The Red Chamber – Pauline A. Chen

In the spring of 1721 Lin Daiyu and her father are nearing the end of the Forty-Nine Days Mourning, keeping vigil beside her mother’s coffin.  A strange man appears, like them, wearing mourning robes of un-dyed hemp.  At first her father doesn’t recognize him, then cries out in surprise.  The man is her mother’s older brother, with whom there has been no contact for many years.  During dinner that evening Uncle Zheng explains that Daiyu’s mother, estranged from her family since her marriage to Lin Ruhai, had written to her brother, requesting that after her death Daiyu be taken north to visit her family.  So over her objections, she was hurried away and transported by barge from Suzhuo to the Jia mansion in Beijing.  There she finds a life of luxury and leisure, living with the extended family in the unmarried women’s compound.   She also finds a life of loneliness and boredom.  And she finds herself in a society where women are regarded as property to be used for the benefit of the family. Her grandmother, Lady Jia, is a domineering, angry old woman and the other young women are quiet and reserved. Her only true friend is Snowgoose, her grandmother’s personal maid.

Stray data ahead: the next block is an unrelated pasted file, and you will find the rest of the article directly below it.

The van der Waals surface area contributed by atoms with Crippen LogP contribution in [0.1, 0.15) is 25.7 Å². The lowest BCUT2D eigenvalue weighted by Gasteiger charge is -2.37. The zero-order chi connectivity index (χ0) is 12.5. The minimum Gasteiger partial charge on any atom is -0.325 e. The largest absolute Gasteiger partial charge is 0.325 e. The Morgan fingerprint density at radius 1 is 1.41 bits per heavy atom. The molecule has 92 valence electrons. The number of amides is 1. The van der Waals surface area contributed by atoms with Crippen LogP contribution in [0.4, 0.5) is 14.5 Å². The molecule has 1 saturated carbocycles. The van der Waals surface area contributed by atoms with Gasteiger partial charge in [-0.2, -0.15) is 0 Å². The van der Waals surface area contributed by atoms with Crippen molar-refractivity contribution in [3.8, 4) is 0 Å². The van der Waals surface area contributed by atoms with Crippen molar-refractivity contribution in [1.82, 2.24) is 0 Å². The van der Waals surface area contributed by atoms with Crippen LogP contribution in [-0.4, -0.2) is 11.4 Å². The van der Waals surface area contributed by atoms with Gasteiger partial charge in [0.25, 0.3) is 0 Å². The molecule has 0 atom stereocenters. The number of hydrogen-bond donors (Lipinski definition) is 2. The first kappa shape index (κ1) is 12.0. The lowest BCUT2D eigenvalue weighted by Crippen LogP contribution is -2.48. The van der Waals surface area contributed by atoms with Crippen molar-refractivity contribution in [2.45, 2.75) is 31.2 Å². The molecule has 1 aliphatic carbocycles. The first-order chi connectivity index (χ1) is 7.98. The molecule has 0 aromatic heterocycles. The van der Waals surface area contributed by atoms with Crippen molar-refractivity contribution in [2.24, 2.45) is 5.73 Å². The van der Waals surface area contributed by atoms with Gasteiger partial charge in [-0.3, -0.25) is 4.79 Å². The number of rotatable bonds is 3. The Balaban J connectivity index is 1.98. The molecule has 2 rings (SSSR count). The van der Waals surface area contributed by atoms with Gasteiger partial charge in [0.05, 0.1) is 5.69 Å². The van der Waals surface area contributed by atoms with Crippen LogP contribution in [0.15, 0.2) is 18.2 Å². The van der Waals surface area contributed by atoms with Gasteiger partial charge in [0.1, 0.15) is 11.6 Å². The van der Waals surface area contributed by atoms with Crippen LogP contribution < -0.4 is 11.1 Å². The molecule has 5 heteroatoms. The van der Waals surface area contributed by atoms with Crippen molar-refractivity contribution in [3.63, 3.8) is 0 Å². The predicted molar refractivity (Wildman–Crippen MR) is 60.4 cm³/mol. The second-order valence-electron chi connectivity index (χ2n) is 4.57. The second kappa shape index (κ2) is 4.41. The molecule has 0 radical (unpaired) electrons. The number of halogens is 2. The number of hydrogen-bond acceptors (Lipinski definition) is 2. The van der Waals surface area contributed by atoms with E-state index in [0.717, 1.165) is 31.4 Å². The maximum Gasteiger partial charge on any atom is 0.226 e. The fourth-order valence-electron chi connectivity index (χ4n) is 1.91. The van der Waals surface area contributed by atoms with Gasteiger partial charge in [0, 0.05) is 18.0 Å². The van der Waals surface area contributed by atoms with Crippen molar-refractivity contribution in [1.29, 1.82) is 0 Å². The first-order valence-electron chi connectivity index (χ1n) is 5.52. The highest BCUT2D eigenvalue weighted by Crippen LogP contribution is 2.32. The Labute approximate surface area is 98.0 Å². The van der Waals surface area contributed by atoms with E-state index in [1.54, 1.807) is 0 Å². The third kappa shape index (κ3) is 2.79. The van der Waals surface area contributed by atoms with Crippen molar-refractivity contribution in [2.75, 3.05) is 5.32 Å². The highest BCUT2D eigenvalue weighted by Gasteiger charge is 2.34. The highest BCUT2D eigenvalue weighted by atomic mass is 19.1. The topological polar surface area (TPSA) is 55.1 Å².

This new world of wealth and privilege vanish in an instant when the Emperor dies and his successor seeks to destroy those who might be unfaithful to him.  The males in the family are imprisoned.  The women are thrown out of the house with all of their possessions confiscated, and are reduced to living in a tiny apartment, subsisting on the sale of the jewelry they were wearing.

The Chinese classic Dream of the Red Chamber by Cao Xueqin, set in the early eighteenth century, is a massive work with many characters and complicated plot.  In her foreword, Pauline Chen says that she has not attempted to remain faithful to the original plot, but has reimagined the inner lives and motivations of the three major female characters, paying homage to this masterpiece in order to share it with a wider audience.

With an abundance of details, the look into everyday lives of the very wealthy upper class in another time and another culture was fascinating.  The interaction between the characters was complex and thoroughly engaging.  I just loved this book.

Galley review   Publication date 7.10.12

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